Research News

Clinical trial to test immunotherapy combination in surgical pancreatic cancer patients    

Pancreatic Cancer trial

Hollings Cancer Center researchers at the Medical University of South Carolina received $900,000 in funding for a three-year oncology translational studies program concept from Merck to do a Phase II study that potentially can offer a new treatment for pancreatic cancer patients, a population in desperate need of new treatment options, said one of the leading researchers and surgeon E. Ramsay Camp, M.D.Camp, who joins forces with Mark Rubinstein, Ph.D., on this study, said it capitalizes on the innovative immunotherapy research happening in Rubinstein’s lab. Read full article

Drs. Mehrotra and OgretmenLipo-ImmunoTech,receives grant to develop a novel cancer immunotherapy technology

Lipo-ImmunoTech, LLC, a startup based in Charleston, South Carolina, recently received a Phase I Small Business Technology Transfer (STTR) grant of just over $224,000 to continue to develop its novel adoptive cell therapy technology for cancer. The startup is a joint venture involving Shikhar Mehrotra, Ph.D., an immunologist, and Besim Ogretmen, Ph.D., a sphingolipid expert, both of whom are Hollings Cancer Center researchers at the Medical University of South Carolina. Lipo-ImmunoTech also executed an option agreement with the MUSC Foundation for Research Development, which gives it the rights to evaluate the technology further with an eye toward eventually licensing it for commercialization. Read full article. 

Ashley Hink, M.D., MPH. leads national collaborative research study on gun violence 

Firearm injury is one of the leading causes of death in the U.S. for youth and young adults, and those who survive their injuries may suffer long-term poor physical, mental health and social outcomes. Ashley Hink, M.D., MPH, is a key member of a research team with the American College of Surgeons Committee on Trauma who secured a grant from the National Collaborative on Gun Violence Research to prospectively study risk factors and outcomes of firearm injuries treated at over 70 trauma centers across the U.S.Dr. Hink and Dr. Anne Andrews from the Department of Pediatrics are also laying the groundwork to initiate an MUSC Hospital and Community Violence Prevention & Intervention Program for our patients and community members.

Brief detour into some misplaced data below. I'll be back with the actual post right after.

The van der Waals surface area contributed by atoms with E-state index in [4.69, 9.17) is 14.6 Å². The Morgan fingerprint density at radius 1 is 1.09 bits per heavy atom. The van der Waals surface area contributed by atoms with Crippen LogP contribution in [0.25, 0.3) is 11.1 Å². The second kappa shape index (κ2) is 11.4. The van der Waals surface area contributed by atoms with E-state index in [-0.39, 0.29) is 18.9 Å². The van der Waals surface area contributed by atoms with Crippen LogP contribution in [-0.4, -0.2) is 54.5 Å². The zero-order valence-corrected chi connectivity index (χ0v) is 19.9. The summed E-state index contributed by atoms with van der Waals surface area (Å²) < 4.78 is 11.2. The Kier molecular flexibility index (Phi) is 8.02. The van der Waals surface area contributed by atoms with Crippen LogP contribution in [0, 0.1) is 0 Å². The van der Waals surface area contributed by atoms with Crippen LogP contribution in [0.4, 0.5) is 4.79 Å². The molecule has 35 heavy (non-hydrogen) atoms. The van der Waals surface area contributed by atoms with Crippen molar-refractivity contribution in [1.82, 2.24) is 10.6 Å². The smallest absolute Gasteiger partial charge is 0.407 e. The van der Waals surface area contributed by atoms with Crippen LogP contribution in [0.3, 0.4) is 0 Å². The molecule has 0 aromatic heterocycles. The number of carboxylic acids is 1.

Hongjun Wang, Ph.D.named to prestigious NIH Study Section  

Hongjun Wang, Ph.D. in her labDr. Hongjun Wang has been invited by the NIH to serve as a  permanent member of the Cellular Aspects of Diabetes and Obesity Study Section, Center for Scientific Review, for the term beginning July 01, 2020 and ending June 30, 2024.  They will meet three times a year and review 70-80 submissions per meeting. Wang has been a temporary reviewer for the NIH since 2016. She had been invited to participated in more than 20 NIH study sections sessions and has served as chair of two NIH special emphasis panels. A highly rigorous process, members are selected on the basis of their demonstrated competence and achievement in their scientific discipline.   “It is a great honor to serve the NIH as a permanent member of this Study Section,” said Wang.